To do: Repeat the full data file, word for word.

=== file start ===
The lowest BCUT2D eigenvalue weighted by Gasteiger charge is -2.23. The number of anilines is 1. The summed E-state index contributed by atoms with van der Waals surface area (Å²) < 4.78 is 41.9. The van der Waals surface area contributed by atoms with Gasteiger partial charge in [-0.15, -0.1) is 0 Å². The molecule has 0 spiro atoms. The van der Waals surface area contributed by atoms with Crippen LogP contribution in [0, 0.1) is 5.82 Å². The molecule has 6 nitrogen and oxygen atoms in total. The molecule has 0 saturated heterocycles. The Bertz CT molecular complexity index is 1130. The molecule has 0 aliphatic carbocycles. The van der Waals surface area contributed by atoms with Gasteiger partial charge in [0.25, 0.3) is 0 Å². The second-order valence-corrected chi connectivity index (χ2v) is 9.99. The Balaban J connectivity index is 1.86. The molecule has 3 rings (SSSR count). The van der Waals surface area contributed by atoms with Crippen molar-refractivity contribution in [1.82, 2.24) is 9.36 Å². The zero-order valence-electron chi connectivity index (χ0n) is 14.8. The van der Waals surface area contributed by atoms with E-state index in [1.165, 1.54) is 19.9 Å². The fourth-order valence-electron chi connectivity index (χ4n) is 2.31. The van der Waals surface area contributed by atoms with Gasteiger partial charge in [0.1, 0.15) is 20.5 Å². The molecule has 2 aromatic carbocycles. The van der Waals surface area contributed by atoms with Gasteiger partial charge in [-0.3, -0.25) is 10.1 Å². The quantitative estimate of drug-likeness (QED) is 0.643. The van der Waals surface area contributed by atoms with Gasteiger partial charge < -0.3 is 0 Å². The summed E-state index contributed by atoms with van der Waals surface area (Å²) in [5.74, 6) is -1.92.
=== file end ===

The lowest BCUT2D eigenvalue weighted by Gasteiger charge is -2.23. The number of anilines is 1. The summed E-state index contributed by atoms with van der Waals surface area (Å²) < 4.78 is 41.9. The van der Waals surface area contributed by atoms with Gasteiger partial charge in [-0.15, -0.1) is 0 Å². The molecule has 0 spiro atoms. The van der Waals surface area contributed by atoms with Crippen LogP contribution in [0, 0.1) is 5.82 Å². The molecule has 6 nitrogen and oxygen atoms in total. The molecule has 0 saturated heterocycles. The Bertz CT molecular complexity index is 1130. The molecule has 0 aliphatic carbocycles. The van der Waals surface area contributed by atoms with Gasteiger partial charge in [0.25, 0.3) is 0 Å². The second-order valence-corrected chi connectivity index (χ2v) is 9.99. The Balaban J connectivity index is 1.86. The molecule has 3 rings (SSSR count). The van der Waals surface area contributed by atoms with Crippen molar-refractivity contribution in [1.82, 2.24) is 9.36 Å². The zero-order valence-electron chi connectivity index (χ0n) is 14.8. The van der Waals surface area contributed by atoms with E-state index in [1.165, 1.54) is 19.9 Å². The fourth-order valence-electron chi connectivity index (χ4n) is 2.31. The van der Waals surface area contributed by atoms with Gasteiger partial charge in [0.1, 0.15) is 20.5 Å². The molecule has 2 aromatic carbocycles. The van der Waals surface area contributed by atoms with Gasteiger partial charge in [-0.3, -0.25) is 10.1 Å². The quantitative estimate of drug-likeness (QED) is 0.643. The van der Waals surface area contributed by atoms with Gasteiger partial charge < -0.3 is 0 Å². The summed E-state index contributed by atoms with van der Waals surface area (Å²) in [5.74, 6) is -1.92.